In the trio’s plan, liabilities are increased annually based on the expected GDP growth per head of the population. This would make the effects of economic headwinds visible straightaway, they said.Frijns, Van Nunen, and Van de Klundert contended that such an approach would be better than the current nFTK, under which a slowing economy had a delayed impact on pension benefits through falling interest rates, which then lead to lower coverage ratios and reduced indexation.Liabilities would be discounted against a percentage equal to the expected GDP increase, rather than the risk-free interest rate.In the opinion of the pensions experts, this would be prudent, as diversified investments ought to generate returns at least equal to economic growth. It would also improve stability as asset growth would also depend on GDP growth.Frijns, Van Nunen, and Van de Klundert argued that their system would encourage pension funds to further diversify their asset mix, increasing their stakes in equity and illiquid assets.In their opinion, the current financial assessment framework was comparable to an insurance with-profit arrangement, which seldom pays out.Once a pension fund had a low funding level, the chances of returning to higher levels and indexation were very slim as the scheme had to focus on hedging the interest risk on its liabilities, they argued.Commenting on the proposed ETK, Fieke van der Lecq, professor of pension markets at Amsterdam’s Free University (VU), questioned how a GDP increase could be established.“The forecast of the Netherlands Bureau for Economic Policy Planning would have an enormous impact on the valuation of pensions, while the use of historic data would trigger a discussion about the number of years taken for the historic average,” she argued.Van der Lecq predicted that benefits would fluctuate more strongly under the proposed ETK. The assessment framework for pension promises in the Netherlands should be based on economic growth rather than interest rates, three pensions experts have argued.In an article in the specialist journal for economists (ESB), Jean Frijns, Anton van Nunen and Theo van de Klundert laid out that their plan for an “economic assessment framework” (ETK). They argued that it had the advantage of being directly linked to salaries and the general health of the economy.In addition, the system would encourage pension funds to invest for returns, rather than taking interest rates into account, as is the case under the current financial assessment framework (nFTK).Frijns is a former CIO at the €389bn civil service scheme ABP, while Van Nunen is widely credited with launching the concept of fiduciary management. Van de Klundert is emeritus professor of economics at Tilburg University.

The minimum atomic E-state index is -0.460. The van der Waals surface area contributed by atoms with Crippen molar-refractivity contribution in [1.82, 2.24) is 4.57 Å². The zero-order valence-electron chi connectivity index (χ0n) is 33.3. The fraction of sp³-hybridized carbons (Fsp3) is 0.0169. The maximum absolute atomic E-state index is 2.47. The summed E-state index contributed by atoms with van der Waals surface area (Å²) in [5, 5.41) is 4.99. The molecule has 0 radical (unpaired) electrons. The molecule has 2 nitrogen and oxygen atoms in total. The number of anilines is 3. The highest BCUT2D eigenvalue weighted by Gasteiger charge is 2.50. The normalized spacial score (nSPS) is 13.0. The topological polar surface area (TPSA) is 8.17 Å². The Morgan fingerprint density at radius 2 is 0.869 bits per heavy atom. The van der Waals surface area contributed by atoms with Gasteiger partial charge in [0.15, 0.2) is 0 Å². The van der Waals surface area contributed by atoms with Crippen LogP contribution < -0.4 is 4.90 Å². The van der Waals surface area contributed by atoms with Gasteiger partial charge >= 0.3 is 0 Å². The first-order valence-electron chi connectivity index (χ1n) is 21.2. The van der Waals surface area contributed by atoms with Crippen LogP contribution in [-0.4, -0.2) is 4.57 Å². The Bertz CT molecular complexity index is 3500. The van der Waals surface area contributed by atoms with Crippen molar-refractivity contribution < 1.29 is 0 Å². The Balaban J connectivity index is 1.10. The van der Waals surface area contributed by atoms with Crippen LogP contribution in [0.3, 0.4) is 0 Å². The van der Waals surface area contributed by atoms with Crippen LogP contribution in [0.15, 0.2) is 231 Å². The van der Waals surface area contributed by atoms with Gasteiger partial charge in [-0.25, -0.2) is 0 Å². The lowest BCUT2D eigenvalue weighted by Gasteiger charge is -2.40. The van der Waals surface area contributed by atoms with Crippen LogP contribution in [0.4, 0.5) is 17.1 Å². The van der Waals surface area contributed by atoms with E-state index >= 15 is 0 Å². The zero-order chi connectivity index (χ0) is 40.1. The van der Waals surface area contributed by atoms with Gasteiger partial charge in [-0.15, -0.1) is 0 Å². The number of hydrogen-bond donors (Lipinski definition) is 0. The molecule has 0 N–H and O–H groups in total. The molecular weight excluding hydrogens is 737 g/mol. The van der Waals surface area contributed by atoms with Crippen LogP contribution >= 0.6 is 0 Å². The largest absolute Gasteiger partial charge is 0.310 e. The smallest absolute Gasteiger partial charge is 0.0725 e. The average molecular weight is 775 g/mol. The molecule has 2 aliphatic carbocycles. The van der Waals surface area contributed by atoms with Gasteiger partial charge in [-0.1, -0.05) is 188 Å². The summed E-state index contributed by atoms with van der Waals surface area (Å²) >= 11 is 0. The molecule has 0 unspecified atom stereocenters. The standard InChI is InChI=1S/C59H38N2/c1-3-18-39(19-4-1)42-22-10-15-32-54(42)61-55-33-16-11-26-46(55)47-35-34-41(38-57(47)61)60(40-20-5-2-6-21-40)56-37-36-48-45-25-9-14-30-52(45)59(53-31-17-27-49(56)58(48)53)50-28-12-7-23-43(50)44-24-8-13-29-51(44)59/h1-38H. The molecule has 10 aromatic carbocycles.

The world is experiencing what many would argue is a series of exponential changes across many industries that are proving to be transformational – and often in ways that are completely unforeseeable.Moore’s Law that the number of transistors able to be packed into integrated circuits doubles every year is an example. It has essentially been the driving force behind the growth of computing power, which in turn lies behind the digital world we experience today.Another more recent example is the cost of DNA sequencing, which has moved even faster. The first human genome sequencing cost $2.7bn (€2.2bn) and took 15 years. By 2008, the cost had fallen to $10m. By 2011, it had fallen to less than $10,000 and by 2015 it was $1,500. Today, estimates report costs approaching $100. The implications are mind-boggling; the applications are evolving fast. Where it will lead to is limited only by imagination.Of course, not every area is moving that fast. Washing machines is a case in point. Very little has changed in their construction over decades. Moreover, even if their costs were to plummet, it is difficult to see it would make much difference to society. I doubt whether households will be any cleaner as a result. President Trump’s decision to impose a 20% tariff on the first 1.2m imported large residential washing machines in the first year – and a 50% tariff on machines above that number – is unlikely to create much impact on society as a whole. It may, however, boost domestic manufacturers such as Whirlpool, which is facing stiff competition from foreign manufacturers like Samsung and LG. In that sense, whatever one’s views are on the “America First” policy, tariffs on imported washing machines can be seen as having a clear-cut positive impact for US firms as a whole (even if US consumers end up worse off). Donald Trump is pushing for a tariff on imported washing machinesAs well as imposing tariffs on imported washing machines, President Trump also chose to impose a 30% tariff on imported solar cells and modules, at least for one year. Domestic solar panel producers such as Suniva and SolarWorld wanted tariffs of 50%. US solar cell producers are facing competition predominantly from Chinese companies, which has led to solar panel prices falling by more than 30% in the last couple of years.Solar cells are not washing machines though. Their potential usage is, like DNA sequencing, a function of their costs. If costs of solar cells were to drop exponentially, it would lead to a revolution in energy usage and a possible solution to the global warming caused by fossil fuel burning.Understanding what the eventual impact of exponentially cheaper solar cells would be on a fossil-fuel burning, industrialised economy is again limited only by one’s imagination. The outcome is clearly beneficial.Trump’s America First policy seems incapable of distinguishing between products whose usage and impact is limited, and those where exponential cost reduction would lead to positive transitional changes to society.Tariffs may protect a couple of domestic panel manufacturers, but the solar cell industry in the US also includes companies that promote, install and support the development of solar energy as well as pure manufacturers.Industry trade group the Solar Energy Industries Association (SEIA) campaigned against the tariffs.Abigail Ross Hopper, SEIA’s President and CEO, argued: “While tariffs in this case will not create adequate cell or module manufacturing to meet US demand, or keep foreign-owned Suniva and SolarWorld afloat, they will create a crisis in a part of our economy that has been thriving, which will ultimately cost tens of thousands of hard-working, blue-collar Americans their jobs.” The solar industry trade body has hit out at tariff plansSEIA estimated that the president’s decision would effectively cause the loss of roughly 23,000 American jobs this year, including many in manufacturing, and the delay or cancellation of billions of dollars in solar investments. The SEIA also pointed out that, of the 38,000 jobs in solar manufacturing in the US at the end of 2016, all but 2,000 made something other than cells and panels. Those 36,000 Americans manufactured metal racking systems, high-tech inverters, machines that improved solar panel output by tracking the sun, and other electrical products.Imposing tariffs on any product is not necessarily as straightforward a decision as it might appear at first. Even imposing tariffs on imported steel may be great for US steel producers, but not so great for US steel consumers – so arguably negative for the country’s economy as a whole.President Trump may not be a follower of Ned Ludd, but imposing tariffs on industries that are experiencing exponential changes in their cost structures may have the same effect as the Luddites who chose to destroy industrial machinery to try to preserve their jobs.